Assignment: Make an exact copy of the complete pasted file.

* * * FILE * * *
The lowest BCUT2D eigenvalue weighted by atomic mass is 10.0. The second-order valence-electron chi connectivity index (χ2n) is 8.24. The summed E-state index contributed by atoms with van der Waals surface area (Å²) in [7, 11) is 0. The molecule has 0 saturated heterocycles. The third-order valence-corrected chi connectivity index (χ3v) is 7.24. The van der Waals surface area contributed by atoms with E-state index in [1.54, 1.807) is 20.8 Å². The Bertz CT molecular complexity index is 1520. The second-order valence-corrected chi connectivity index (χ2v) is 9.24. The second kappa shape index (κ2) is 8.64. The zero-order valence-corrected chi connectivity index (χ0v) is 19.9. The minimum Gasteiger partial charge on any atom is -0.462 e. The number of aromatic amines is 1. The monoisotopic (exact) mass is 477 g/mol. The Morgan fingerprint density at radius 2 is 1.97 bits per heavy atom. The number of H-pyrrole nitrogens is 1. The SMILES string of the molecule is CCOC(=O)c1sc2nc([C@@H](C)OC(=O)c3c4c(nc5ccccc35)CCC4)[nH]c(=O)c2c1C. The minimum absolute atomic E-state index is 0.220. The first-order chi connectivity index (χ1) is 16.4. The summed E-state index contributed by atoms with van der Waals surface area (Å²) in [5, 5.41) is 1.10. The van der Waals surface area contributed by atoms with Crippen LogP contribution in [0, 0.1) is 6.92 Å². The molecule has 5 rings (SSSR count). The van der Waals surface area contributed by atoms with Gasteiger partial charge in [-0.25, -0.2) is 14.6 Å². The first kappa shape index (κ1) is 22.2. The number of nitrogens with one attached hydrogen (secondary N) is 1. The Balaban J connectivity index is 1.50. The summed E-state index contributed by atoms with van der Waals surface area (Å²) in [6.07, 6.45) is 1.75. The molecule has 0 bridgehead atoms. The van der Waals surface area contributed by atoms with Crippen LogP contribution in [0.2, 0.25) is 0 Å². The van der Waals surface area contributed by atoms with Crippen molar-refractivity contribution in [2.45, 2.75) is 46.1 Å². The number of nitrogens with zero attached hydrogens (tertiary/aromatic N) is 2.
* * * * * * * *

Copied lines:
The lowest BCUT2D eigenvalue weighted by atomic mass is 10.0. The second-order valence-electron chi connectivity index (χ2n) is 8.24. The summed E-state index contributed by atoms with van der Waals surface area (Å²) in [7, 11) is 0. The molecule has 0 saturated heterocycles. The third-order valence-corrected chi connectivity index (χ3v) is 7.24. The van der Waals surface area contributed by atoms with E-state index in [1.54, 1.807) is 20.8 Å². The Bertz CT molecular complexity index is 1520. The second-order valence-corrected chi connectivity index (χ2v) is 9.24. The second kappa shape index (κ2) is 8.64. The zero-order valence-corrected chi connectivity index (χ0v) is 19.9. The minimum Gasteiger partial charge on any atom is -0.462 e. The number of aromatic amines is 1. The monoisotopic (exact) mass is 477 g/mol. The Morgan fingerprint density at radius 2 is 1.97 bits per heavy atom. The number of H-pyrrole nitrogens is 1. The SMILES string of the molecule is CCOC(=O)c1sc2nc([C@@H](C)OC(=O)c3c4c(nc5ccccc35)CCC4)[nH]c(=O)c2c1C. The minimum absolute atomic E-state index is 0.220. The first-order chi connectivity index (χ1) is 16.4. The summed E-state index contributed by atoms with van der Waals surface area (Å²) in [5, 5.41) is 1.10. The van der Waals surface area contributed by atoms with Crippen LogP contribution in [0, 0.1) is 6.92 Å². The molecule has 5 rings (SSSR count). The van der Waals surface area contributed by atoms with Gasteiger partial charge in [-0.25, -0.2) is 14.6 Å². The first kappa shape index (κ1) is 22.2. The number of nitrogens with one attached hydrogen (secondary N) is 1. The Balaban J connectivity index is 1.50. The summed E-state index contributed by atoms with van der Waals surface area (Å²) in [6.07, 6.45) is 1.75. The molecule has 0 bridgehead atoms. The van der Waals surface area contributed by atoms with Crippen LogP contribution in [0.2, 0.25) is 0 Å². The van der Waals surface area contributed by atoms with Crippen molar-refractivity contribution in [2.45, 2.75) is 46.1 Å². The number of nitrogens with zero attached hydrogens (tertiary/aromatic N) is 2.